Delhi HC stays service tax on immovable property rental, ping-pongs question back to apex court
Wednesday, 15 December 2010
Exclusive: The Delhi High Court has again stayed the imposition of service tax imposition on immovable property rentals in one of the Home Solutions cases, reaffirming its earlier stance. The order contradicted a Punjab & Haryana High Court order and put the ball back into the Supreme Court, which had asked for the Delhi High Court to adjudicate.
The Delhi High Court division bench comprising of Delhi High Court Chief Justice Dipak Mishra and justice Manmohan pressed for early adjudication of the matter by the apex court while observing the recent conflicting Punjab & Haryana High Court’s order to be merely persuasive and not binding.
Naik Paranjpe & Co partner Ameet Naik assisted by advocate Rishi Agarwal had instructed senior counsel Harish Salve for clients Home Solutions in the final hearing of the Delhi High Court petition filed against the imposition and retrospective applicability of service tax on property rentals. A fresh petition had been filed in 2010 to challenge the post-budget amendment of the Finance Act 2010 which facilitated such a levy.
Additional Solicitor General AS Chandiok has been representing the governement in the matters.
Naik said that the court referred to its April 2009 judgement (see background below) to conclude prima facie that a Finance Act amendment had not removed the earlier judgement’s substratum, which was directly conclusive of the fact that "mere renting of immovable property was not service since there was no value addition".
“The Hon'ble High Court of Delhi was of the view that if the earlier view of the Hon'ble Delhi High Court was to be accepted then the writ petitions may have to be allowed but in case it was not to be accepted then the matter may have to be referred to a larger bench. During the course of arguments it was also informed to the Hon'ble Delhi High Court that the earlier judgment of Home Solutions was in appeal before the Hon'ble Supreme Court,” said a Naik.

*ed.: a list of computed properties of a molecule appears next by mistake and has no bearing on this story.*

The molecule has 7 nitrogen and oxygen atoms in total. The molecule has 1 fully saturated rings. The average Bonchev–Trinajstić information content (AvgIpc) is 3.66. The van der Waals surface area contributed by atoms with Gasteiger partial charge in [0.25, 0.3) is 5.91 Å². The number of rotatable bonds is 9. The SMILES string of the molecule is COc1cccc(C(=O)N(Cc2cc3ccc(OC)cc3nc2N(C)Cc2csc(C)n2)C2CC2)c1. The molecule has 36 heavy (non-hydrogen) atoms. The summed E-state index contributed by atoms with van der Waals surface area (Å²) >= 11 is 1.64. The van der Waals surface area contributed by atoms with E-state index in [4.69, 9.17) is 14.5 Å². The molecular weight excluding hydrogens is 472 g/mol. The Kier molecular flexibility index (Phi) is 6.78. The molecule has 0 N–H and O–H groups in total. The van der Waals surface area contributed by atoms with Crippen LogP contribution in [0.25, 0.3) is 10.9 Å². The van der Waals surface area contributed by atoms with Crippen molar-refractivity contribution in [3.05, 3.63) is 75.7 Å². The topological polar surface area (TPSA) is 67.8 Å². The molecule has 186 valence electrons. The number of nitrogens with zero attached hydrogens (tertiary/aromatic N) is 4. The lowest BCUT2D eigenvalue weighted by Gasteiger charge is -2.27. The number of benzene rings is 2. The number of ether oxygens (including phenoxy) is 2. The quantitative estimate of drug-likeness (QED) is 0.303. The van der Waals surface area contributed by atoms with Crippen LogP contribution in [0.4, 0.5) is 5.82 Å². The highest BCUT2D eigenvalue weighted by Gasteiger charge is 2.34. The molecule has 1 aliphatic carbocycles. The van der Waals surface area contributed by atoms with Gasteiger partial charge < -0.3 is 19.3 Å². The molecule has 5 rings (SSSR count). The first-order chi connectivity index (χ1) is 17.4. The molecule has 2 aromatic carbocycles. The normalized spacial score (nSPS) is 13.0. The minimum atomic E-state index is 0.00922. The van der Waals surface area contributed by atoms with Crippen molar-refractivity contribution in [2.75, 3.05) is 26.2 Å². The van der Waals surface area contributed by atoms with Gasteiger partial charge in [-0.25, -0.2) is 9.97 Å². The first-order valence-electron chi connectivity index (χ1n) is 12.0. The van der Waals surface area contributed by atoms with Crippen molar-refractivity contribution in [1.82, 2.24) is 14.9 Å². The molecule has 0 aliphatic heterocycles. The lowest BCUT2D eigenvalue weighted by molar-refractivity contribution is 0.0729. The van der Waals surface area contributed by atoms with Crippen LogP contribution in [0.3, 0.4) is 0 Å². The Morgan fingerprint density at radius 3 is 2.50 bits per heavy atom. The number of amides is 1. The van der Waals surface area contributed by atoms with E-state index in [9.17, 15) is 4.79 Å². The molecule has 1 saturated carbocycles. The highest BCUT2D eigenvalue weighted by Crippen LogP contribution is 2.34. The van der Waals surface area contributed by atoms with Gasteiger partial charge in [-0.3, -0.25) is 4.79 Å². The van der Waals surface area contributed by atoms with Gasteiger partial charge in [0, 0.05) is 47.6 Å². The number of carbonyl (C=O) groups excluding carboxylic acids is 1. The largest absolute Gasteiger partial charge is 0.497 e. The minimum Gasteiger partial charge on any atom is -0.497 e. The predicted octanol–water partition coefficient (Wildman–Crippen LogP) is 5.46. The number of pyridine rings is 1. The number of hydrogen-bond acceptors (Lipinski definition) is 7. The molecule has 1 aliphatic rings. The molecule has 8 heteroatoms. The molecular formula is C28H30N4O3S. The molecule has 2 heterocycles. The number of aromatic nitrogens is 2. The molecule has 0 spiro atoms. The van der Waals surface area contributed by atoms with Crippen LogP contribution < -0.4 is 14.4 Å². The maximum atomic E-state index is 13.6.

He explained: “After hearing the parties, the Hon'ble Delhi High Court thought it proper to record the joint statement of the counsels for the petitioners and the respondents that they would be mentioning the SLP in Home Solutions Judgment before the Hon'ble Supreme Court for early disposal since it would directly impact the decision in the Hon'ble Delhi High Court.”
The Delhi HC allowed the interim stay to remain operative while concluding that the Supreme Court would be the final authority to decide on the substantive questions
At the heart of the case is the validity or effectiveness of a statutory amendment to justify value added services tax liability on immovable property rentals.
Home Solutions had filed two petitions filed in the Delhi High Court. In April 2009 the company tried to set aside service tax sought to be charged on commercial property rentals, which resulted in Home Solution winning a favourable order under which a stay was granted.
Thereafter, through a post-budget Finance Act amendment of 2010, the legislature tried to broaden the scope of the charging section by extending the definition of Section 65 (105) (zzz). The amendment substituted the applicability of the tax “in relation to … by renting of immovable property or any other service in relation to such renting”.
The earlier definition had stated: “in relation to the renting of immovable property”. The purported intention was to extend the scope so as to ensure levy even on the mere act of renting out immovable property without offering any rationale for so doing.
The amendment was introduced after the government had failed in a Supreme Court special leave petition (SLP) to stay the April 2009 Delhi High Court order won by Home Solutions.
In principle, this constituted the grounds of the second petition, which Home Solutions also filed in the Delhi High Court before a different bench in May 2010.
In the May 2010 the Delhi High Court order on the recovery of service tax was stayed yet again in respect of immovable property alone and it was clarified that second part of the charging provision relating to recovery of tax on “any other service in relation to such renting” would remain operational.